United States: Consumer confidence ebbs slightly in August but remains elevated
The Conference Board’s consumer confidence index ticked down to 135.1 in August following July’s revised rebound to 135.8 (previously reported: 135.7). Nonetheless, the print overshot market expectations of 130.0 and the index remains comfortably above the 100-point threshold that separates consumer optimism from pessimism.
The slight downturn in August was chiefly driven by households’ mildly less upbeat assessment of the short-term outlook. Consumers were somewhat less optimistic about the business climate as well as the labor market, with more consumers anticipating fewer jobs in the months ahead. Regarding personal finances, the percentage of respondents expecting their income prospects to improve declined; however, those expecting a drop in income also decreased.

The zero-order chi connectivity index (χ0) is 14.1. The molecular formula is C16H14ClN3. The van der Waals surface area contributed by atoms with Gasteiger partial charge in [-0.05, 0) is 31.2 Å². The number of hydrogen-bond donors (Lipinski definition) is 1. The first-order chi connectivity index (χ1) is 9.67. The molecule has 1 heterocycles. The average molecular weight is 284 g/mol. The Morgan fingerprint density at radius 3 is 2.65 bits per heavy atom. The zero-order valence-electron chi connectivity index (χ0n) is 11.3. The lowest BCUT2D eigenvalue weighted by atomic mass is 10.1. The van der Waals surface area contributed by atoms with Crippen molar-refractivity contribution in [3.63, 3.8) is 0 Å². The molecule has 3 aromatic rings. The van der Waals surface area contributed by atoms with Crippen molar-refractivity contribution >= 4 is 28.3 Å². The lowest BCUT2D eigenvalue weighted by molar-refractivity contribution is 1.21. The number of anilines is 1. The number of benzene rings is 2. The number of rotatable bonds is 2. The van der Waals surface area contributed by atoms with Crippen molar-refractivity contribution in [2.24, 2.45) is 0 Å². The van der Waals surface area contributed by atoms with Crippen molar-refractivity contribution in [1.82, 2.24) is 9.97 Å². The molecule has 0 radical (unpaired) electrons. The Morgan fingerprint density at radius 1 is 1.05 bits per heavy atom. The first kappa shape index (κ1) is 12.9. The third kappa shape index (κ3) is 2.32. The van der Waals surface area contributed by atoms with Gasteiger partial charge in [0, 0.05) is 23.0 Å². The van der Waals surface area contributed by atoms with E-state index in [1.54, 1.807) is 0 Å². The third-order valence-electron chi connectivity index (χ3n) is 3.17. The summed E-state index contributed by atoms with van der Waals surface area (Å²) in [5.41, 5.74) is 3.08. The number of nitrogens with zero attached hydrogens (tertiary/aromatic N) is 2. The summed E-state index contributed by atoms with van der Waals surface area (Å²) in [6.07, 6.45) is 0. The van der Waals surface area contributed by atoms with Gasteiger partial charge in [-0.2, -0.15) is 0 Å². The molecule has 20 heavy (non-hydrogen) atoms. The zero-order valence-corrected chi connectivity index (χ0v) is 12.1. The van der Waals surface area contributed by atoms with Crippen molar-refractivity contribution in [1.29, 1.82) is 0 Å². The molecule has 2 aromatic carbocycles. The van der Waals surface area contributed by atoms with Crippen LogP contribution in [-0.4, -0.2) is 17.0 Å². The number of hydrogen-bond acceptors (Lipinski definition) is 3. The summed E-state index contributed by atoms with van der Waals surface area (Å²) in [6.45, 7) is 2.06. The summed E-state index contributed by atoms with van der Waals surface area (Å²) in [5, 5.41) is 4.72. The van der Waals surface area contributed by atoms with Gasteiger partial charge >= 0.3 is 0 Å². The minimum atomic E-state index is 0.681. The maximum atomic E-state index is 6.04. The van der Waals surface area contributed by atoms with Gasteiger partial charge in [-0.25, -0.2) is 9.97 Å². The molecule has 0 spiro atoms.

On a brighter note, consumers had a more positive view of current conditions in August: They were more optimistic about both business conditions as well as the job market. The labor differential—the difference between the percentage of respondents who state that jobs are plentiful and those who say that jobs are hard to get—rose from 33.1 in July to 39.4 in August.
Commenting on this month’s reading, Lynn Franco, senior director of economic indicators at The Conference Board, noted:
“The Present Situation Index is now at its highest level in nearly 19 years […] While other parts of the economy may show some weakening, consumers have remained confident and willing to spend. However, if the recent escalation in trade and tariff tensions persists, it could potentially dampen consumers’ optimism regarding the short-term economic outlook.”